Rivals beware: Five reasons to fear the Philippines at the Suzuki Cup
1. Revenge is a dish best served very cold
Indonesia, Singapore and Thailand are not just the three teams that have been grouped with the Philippines this November. They are also the three countries that have knocked the Philippines out of the tournament at the last three editions. In 2010 it was Indonesia. Two years later it was Singapore and last time around it was Thailand.
All three eliminations came at the semi-final stage. It shows that the Azkals have not only been just one step away from making the final but, just as importantly, it gives the country and their fans a real source of motivation.
The Philippines have never progressed past the last four, but they have the opportunity this year to do that and prevent two out of their three past tormentors from doing the same.
2. The Philippine scene is improving all the time
A decade ago, few would have been wary of a trip to Manila, but things have changed. After years of being something of a regional whipping boy, the international evidence that things were starting to change came in 2010.
A new generation of players born and playing in Europe with Philippine parentage were drafted in and made a big difference.
The success six years ago made waves in the country. The professional United Football League also gave the country a professional league to build upon.
It took a while but club-wise the standard has been rising – just look at the success of Ceres La Salle and Kaya in this year's AFC Cup. Ceres finished above Tampines Rovers and Selangor, giants of the respective scenes in Singapore and Malaysia, in the group stage of the 2016 edition.
Fear when facing other ASEAN sides has been replaced by confidence befitting a team that, until recently overtaken by Thailand, had spent months as Southeast Asia's number one ranked side.
3. Indonesia and Singapore have issues
These two nations are mainstays of the regional scene, but neither are going through the best of times heading into the competition.
Singapore have lifted the trophy on four occasions. There is no country with more success on the regional stage. Yet the recent form of the Lions is nothing to give the Philippines too much to worry about.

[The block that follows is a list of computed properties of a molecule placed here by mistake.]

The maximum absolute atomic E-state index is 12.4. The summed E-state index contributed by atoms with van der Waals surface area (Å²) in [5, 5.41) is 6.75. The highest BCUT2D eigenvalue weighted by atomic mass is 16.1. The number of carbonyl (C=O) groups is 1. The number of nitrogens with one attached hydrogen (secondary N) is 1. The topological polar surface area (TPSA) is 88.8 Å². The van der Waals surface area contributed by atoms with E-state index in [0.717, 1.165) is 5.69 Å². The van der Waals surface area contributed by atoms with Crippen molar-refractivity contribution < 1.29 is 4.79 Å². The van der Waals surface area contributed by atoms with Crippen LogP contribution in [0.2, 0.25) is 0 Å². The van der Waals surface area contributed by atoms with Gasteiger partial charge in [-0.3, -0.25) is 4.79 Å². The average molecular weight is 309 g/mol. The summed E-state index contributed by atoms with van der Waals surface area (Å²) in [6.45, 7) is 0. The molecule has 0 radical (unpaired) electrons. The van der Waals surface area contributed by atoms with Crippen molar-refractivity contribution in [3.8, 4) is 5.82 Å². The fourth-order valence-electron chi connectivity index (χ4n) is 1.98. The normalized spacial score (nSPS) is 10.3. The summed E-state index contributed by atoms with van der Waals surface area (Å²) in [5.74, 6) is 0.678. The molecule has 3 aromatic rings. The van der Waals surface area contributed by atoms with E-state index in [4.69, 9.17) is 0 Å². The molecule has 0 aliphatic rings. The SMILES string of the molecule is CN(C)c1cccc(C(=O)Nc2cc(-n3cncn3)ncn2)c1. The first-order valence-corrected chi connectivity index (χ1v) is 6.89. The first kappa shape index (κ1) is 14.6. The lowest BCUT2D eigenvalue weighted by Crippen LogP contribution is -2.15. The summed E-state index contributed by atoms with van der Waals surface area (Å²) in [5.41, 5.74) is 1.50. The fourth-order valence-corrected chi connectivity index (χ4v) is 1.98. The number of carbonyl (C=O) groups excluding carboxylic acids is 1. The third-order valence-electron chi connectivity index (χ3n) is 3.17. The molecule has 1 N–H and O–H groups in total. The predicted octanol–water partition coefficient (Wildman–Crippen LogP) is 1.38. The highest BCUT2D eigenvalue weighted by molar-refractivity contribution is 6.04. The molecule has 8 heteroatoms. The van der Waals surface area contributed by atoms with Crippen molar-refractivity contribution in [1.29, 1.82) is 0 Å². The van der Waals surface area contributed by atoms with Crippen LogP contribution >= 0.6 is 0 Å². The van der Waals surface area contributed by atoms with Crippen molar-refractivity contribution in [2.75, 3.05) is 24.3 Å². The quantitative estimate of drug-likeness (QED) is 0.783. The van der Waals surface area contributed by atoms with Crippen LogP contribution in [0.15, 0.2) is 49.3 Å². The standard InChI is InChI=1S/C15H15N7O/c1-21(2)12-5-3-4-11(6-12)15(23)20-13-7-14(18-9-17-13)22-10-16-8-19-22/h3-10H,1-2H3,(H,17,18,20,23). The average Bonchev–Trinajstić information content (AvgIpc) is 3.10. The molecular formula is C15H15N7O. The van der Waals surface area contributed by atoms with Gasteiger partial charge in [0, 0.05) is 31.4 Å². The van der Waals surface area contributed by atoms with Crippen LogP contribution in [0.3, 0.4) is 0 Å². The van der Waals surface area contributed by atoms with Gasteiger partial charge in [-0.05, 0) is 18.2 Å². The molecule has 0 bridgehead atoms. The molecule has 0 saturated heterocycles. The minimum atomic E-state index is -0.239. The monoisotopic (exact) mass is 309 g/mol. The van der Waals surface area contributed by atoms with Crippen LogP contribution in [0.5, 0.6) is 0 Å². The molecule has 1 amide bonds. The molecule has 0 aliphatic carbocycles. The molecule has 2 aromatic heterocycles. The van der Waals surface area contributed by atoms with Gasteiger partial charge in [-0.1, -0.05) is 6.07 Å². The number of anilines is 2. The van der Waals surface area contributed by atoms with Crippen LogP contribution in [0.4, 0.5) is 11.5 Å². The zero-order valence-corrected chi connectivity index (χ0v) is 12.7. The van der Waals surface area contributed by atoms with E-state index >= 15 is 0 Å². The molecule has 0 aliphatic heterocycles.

The just-finished tour of Japan and Cambodia was quite depressing, even if there were mitigating circumstances with an experimental line-up and a new coach. V. Sundramoorthy has a big job ahead and whatever happens, he is unlikely to have made much headway by November. There is a lack of optimism and confidence around the Singapore camp and that is unlikely to change any time soon.
Indonesia are in a different situation. The country was banned from the international game in May 2015 for almost a year. Alfred Riedl is the new national team coach and has been tasked with rebuilding the team back to one capable of challenging for the title.
There has even been calls at home for the Merah Putih to withdraw from the competition as the players will not be ready to compete so soon after the ban.
4. Settled team and settled coach
Take Thailand out of the equation and the Philippines have some of the best, if not the best, midfield talent in the tournament, especially with Malaysia's Safiq Rahim recently announcing his retirement from the international scene.
The Philippines' version of Safiq is Stephan Schrock. The German-born star has been consistently impressive since heading west from Europe to become a major player in the ASEAN region.
Add in the likes of Martin Steuble, Manny Ott and Patrick Reichelt and there is real strength in this team.
Coach Thomas Dooley has been in the job for almost 30 months, far longer than many rivals. The former United States international has been building on the work of his predecessors and has introduced spirit and resilience into this team.
There were some impressive performances in World Cup qualification, with a 3-2 home win over North Korea and a goalless draw in Pyongyang standout results. It is hard to imagine any other team in the ASEAN region, other than the Thais, doing something similar.
5. Home advantage
Much has changed since 2010 when the Philippines were so surprised to reach the semi-final that there was no suitable venue in the country and both legs had to be played in Indonesia.
The Rizal Memorial Stadium was renovated in 2011 to be ready for international action, but the major addition is the construction of the new Philippines Sports Stadium in Bocaue.
The Philippines have never hosted a football tournament like this before and have not had a team as good as this before either.
The latter arena should be up to 25,000 capacity for the three big games. Nobody knows what such a thing could do for the Azkals as it hasn't really happened before.
If it does this November, anything less than a fourth consecutive place in the last four would be a disappointment. And that may well not be the end of it.